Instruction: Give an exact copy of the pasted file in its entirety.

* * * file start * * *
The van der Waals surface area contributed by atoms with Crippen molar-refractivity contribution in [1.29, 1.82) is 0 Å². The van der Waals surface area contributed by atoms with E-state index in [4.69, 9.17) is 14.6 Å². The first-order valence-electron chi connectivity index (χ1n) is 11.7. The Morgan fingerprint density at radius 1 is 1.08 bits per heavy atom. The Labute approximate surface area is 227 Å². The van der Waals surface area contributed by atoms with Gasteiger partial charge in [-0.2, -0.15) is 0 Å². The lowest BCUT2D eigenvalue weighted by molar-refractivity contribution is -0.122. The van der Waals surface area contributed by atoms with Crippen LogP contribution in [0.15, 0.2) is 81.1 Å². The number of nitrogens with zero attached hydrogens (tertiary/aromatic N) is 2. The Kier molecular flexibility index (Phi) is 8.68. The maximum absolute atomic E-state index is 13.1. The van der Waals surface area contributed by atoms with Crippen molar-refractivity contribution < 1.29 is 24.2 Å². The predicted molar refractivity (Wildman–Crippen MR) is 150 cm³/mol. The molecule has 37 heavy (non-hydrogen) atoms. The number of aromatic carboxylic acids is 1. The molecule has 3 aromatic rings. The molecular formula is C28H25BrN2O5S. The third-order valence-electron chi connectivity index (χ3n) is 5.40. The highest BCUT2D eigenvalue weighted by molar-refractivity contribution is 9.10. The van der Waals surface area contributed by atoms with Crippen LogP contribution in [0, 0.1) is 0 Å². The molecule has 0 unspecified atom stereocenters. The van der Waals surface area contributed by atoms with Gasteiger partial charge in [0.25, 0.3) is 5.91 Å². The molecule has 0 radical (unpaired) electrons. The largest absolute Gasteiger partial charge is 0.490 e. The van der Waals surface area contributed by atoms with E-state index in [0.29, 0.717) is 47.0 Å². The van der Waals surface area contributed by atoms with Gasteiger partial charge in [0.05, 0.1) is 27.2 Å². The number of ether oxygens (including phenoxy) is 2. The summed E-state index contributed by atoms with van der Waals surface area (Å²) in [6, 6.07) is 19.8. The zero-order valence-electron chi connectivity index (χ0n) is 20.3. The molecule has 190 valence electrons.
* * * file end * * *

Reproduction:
The van der Waals surface area contributed by atoms with Crippen molar-refractivity contribution in [1.29, 1.82) is 0 Å². The van der Waals surface area contributed by atoms with E-state index in [4.69, 9.17) is 14.6 Å². The first-order valence-electron chi connectivity index (χ1n) is 11.7. The Morgan fingerprint density at radius 1 is 1.08 bits per heavy atom. The Labute approximate surface area is 227 Å². The van der Waals surface area contributed by atoms with Gasteiger partial charge in [-0.2, -0.15) is 0 Å². The lowest BCUT2D eigenvalue weighted by molar-refractivity contribution is -0.122. The van der Waals surface area contributed by atoms with Crippen LogP contribution in [0.15, 0.2) is 81.1 Å². The number of nitrogens with zero attached hydrogens (tertiary/aromatic N) is 2. The Kier molecular flexibility index (Phi) is 8.68. The maximum absolute atomic E-state index is 13.1. The van der Waals surface area contributed by atoms with Crippen molar-refractivity contribution < 1.29 is 24.2 Å². The predicted molar refractivity (Wildman–Crippen MR) is 150 cm³/mol. The molecule has 37 heavy (non-hydrogen) atoms. The number of aromatic carboxylic acids is 1. The molecule has 3 aromatic rings. The molecular formula is C28H25BrN2O5S. The third-order valence-electron chi connectivity index (χ3n) is 5.40. The highest BCUT2D eigenvalue weighted by molar-refractivity contribution is 9.10. The van der Waals surface area contributed by atoms with Crippen LogP contribution in [0, 0.1) is 0 Å². The molecule has 0 unspecified atom stereocenters. The van der Waals surface area contributed by atoms with Gasteiger partial charge in [0.25, 0.3) is 5.91 Å². The molecule has 0 radical (unpaired) electrons. The largest absolute Gasteiger partial charge is 0.490 e. The van der Waals surface area contributed by atoms with E-state index in [0.29, 0.717) is 47.0 Å². The van der Waals surface area contributed by atoms with Gasteiger partial charge in [0.05, 0.1) is 27.2 Å². The number of ether oxygens (including phenoxy) is 2. The summed E-state index contributed by atoms with van der Waals surface area (Å²) in [6, 6.07) is 19.8. The zero-order valence-electron chi connectivity index (χ0n) is 20.3. The molecule has 190 valence electrons.